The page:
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Adrienne Young v. City of Pittsburgh

July 26, 2012


The opinion of the court was delivered by: Judge Cathy Bissoon


For the reasons that follow, Defendants' partial motion to dismiss (Doc. 55) is granted insofar as it pertains to Defendant Harper's official capacity status, and denied in all other respects.

According to the allegations in the second amended complaint (Doc. 52), Adrienne Young ("Plaintiff"), was arrested on four separate occasions over a ten-month period. The final three arrests occurred in the middle of the night and, Plaintiff alleges, were unwarranted and demeaning. On the fourth occasion, Plaintiff was held at the Allegheny County, Pennsylvania, jail for nearly a month, classified as a high risk prisoner because of her arrest history.

Plaintiff complains that she was a victim of persecution resulting from the personal enmity of a group of Pittsburgh police officers. Using the enforcement vehicle of the Civil Rights Act of 1871, 42 U.S.C. § 1983, she is suing a multitude of individuals for violating her civil rights. The City of Pittsburgh and Pittsburgh police chief Nathan Harper are the only Defendants relevant to this motion.

Defendants City of Pittsburgh and Harper attack Plaintiff's claims against Defendant Harper in his individual and official capacities. (Doc. 55 at 31-33). They argue also that various claims are barred by the applicable statute of limitations. Id. at 33-34; see also (Doc. 52 ¶¶ 187-190).

Dismissal is appropriate under Federal Rule of Civil Procedure 12(b)(6) if, reading the complaint in the light most favorable to the plaintiff, and accepting all factual allegations as true, no relief could be granted under any "reasonable reading of the complaint." Phillips v. Cnty. of Allegheny, 515 F.3d 224, 233 (3d Cir. 2008). A court may dismiss a facially implausible claim that fails to state the elements of a complaint. Bell Atlantic Corp. v. Twombly, 550 U.S. 544, 570 (2007). A facially plausible complaint contains sufficient content to draw a reasonable conclusion that the defendant is liable for the alleged misconduct. Ashcroft v. Iqbal, 556 U.S. 662, 678 (2009). It is insufficient to state simple conclusions and rely upon formulaic recitations of the facts. Id. (citing Twombly, 550 U.S. at 555).

Defendants' request to dismiss Chief Harper as an official capacity defendant will be granted. When an individual is sued in his or her official capacity, the action is considered to be against the governmental entity that he or she represents. See Kentucky v. Graham, 473 U.S. 159, 166 (1985). As such, Plaintiff's claims against Defendant Harper in his official capacity are duplicative of those against Defendant City of Pittsburgh.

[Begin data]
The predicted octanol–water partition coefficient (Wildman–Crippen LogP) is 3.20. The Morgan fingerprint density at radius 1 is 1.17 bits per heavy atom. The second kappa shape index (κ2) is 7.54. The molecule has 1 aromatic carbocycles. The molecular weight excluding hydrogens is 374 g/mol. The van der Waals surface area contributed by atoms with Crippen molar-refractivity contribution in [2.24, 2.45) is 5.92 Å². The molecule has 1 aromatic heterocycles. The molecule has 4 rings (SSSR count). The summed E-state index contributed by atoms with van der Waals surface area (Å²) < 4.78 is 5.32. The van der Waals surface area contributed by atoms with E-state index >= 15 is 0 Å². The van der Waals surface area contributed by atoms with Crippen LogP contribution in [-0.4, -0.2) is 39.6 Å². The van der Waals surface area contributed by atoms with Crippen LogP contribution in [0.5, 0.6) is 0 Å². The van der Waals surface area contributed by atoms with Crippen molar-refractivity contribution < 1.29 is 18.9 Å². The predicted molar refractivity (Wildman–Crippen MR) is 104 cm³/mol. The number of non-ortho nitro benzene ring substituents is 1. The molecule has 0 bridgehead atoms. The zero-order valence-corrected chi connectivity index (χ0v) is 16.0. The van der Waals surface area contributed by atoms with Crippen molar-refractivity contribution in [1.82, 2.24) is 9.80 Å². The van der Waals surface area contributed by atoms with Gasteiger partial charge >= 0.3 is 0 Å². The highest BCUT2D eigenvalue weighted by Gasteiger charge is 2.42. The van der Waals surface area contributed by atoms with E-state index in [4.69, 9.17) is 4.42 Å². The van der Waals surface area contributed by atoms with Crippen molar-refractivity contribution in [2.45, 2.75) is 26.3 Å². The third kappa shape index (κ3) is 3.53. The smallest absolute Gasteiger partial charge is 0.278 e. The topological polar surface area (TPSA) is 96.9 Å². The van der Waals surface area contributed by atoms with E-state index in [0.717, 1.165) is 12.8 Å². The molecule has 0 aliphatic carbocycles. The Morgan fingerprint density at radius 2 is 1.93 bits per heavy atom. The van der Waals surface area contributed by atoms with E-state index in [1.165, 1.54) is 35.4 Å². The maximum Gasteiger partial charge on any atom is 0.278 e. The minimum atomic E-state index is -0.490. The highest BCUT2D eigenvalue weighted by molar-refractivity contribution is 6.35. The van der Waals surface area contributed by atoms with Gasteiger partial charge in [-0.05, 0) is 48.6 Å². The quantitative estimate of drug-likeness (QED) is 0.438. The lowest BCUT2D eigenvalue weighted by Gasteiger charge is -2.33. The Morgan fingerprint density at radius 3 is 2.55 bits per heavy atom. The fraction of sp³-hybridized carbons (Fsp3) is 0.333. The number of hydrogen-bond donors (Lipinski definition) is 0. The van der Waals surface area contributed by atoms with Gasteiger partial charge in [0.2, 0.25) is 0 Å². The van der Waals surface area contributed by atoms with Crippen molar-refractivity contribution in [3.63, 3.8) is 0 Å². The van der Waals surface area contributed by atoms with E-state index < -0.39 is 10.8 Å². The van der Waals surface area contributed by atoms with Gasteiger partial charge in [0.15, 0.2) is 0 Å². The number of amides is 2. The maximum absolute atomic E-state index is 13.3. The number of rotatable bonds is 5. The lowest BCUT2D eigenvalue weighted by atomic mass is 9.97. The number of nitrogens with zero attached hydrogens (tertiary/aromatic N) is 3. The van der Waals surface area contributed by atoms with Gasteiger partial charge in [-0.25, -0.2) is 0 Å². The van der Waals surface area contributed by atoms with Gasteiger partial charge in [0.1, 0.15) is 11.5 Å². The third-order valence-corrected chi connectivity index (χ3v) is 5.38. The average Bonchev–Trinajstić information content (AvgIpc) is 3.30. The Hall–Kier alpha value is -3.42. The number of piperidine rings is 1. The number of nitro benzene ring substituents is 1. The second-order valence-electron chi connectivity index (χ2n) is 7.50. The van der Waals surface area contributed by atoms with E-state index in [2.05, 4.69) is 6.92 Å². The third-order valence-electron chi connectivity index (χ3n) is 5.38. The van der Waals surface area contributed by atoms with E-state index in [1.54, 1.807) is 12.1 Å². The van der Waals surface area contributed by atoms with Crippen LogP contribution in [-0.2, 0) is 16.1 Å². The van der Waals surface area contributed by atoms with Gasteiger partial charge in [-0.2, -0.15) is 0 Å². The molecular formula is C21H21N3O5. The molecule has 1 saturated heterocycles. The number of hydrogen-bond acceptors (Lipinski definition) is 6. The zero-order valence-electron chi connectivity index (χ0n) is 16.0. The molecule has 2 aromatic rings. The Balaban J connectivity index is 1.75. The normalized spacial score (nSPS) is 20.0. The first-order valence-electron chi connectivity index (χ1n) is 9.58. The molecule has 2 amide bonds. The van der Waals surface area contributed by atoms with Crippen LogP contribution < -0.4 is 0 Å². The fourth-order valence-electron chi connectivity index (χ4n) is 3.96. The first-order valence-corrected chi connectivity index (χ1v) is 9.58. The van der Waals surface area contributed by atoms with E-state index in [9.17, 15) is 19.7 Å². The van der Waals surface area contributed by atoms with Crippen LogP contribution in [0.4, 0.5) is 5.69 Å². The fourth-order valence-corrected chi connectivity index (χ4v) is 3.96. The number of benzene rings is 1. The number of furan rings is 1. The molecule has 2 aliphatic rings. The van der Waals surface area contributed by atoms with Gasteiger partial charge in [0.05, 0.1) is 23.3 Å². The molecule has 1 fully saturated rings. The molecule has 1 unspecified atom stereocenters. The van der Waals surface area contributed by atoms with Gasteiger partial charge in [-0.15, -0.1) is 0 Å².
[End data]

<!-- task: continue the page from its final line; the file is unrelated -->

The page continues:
Though this Court grants dismissal of Defendant Harper in his official capacity, it will not dismiss the claims brought against him in his individual capacity. Although the Supreme Court's opinion in Iqbal casts some doubt on the "knowledge and acquiescence" theory of personal liability under Section 1983, see 556 U.S. at 677, the courts of this circuit historically have allowed liability to attach based on such a theory. See, e.g., Hayes v. Walsh, No. 3:11-1739, 2012 WL 2462316, at *4 (M.D. Pa. June 27, 2012); see also Plouffe v. Cevallos, No. 10-1502, 2012 WL 1994785, at *4 n.4 (E.D. Pa. June 1, 2012) (citing cases). At the very least, it is not clear that, as a matter of law, claims based on this theory now are disallowed. Plaintiff's allegations that (1) she personally informed Defendant Harper of the behavior of the Defendant police officers, and he failed to address the issue; (2) Defendant Harper rebuffed attempts from external sources to assist in resolving the situation; and (3) Defendant Harper's motivation for allowing Plaintiff's alleged mistreatment stemmed from his anger over meetings between Plaintiff and his superiors, if true, would allow a reasonable finder of fact to determine that Defendant Harper had contemporaneous knowledge of Plaintiff's alleged mistreatment, and acquiesced to the same. Accordingly, Defendant Harper will remain in this suit in his individual capacity.

Defendants also argue that the statute of limitations has elapsed for Plaintiff's claims related to her first and second arrests, and also for her invasion of privacy claim. It is well established that the statute of limitations of any Section 1983 claim is the forum state's statute of limitations for personal injury suits. Mumma v. High Spec, Inc., 400 F. App'x 629, 631 (3d Cir. 2010) (citing Wilson v. Garcia, 471 U.S. 261, 266-67 (1985) (overruled on other grounds)). The applicable statute of limitations in Pennsylvania is two years. 42 Pa. Cons. Stat. § 5524.

While Defendants apparently interpret Plaintiff's invasion of privacy claim as an issue of state law -- which would be subject to a 1-year statute of limitations -- it is clear that Plaintiff actually brings it as a constitutional claim arising under the Fourth Amendment, and not Pennsylvania law -- resulting in a two year statute of limitations.*fn1 See (Doc. 52 ¶ 188). As to Defendants' remaining statute of limitations argument, the differing accounts of procedural history make it impossible for this Court to grant Defendants' motion without going beyond the face of the second amended complaint. Accordingly, this aspect of Defendants' motion will be denied. This denial is without prejudice to Defendants raising the statute of limitations defense on summary judgment, if appropriate.

It is so ordered.



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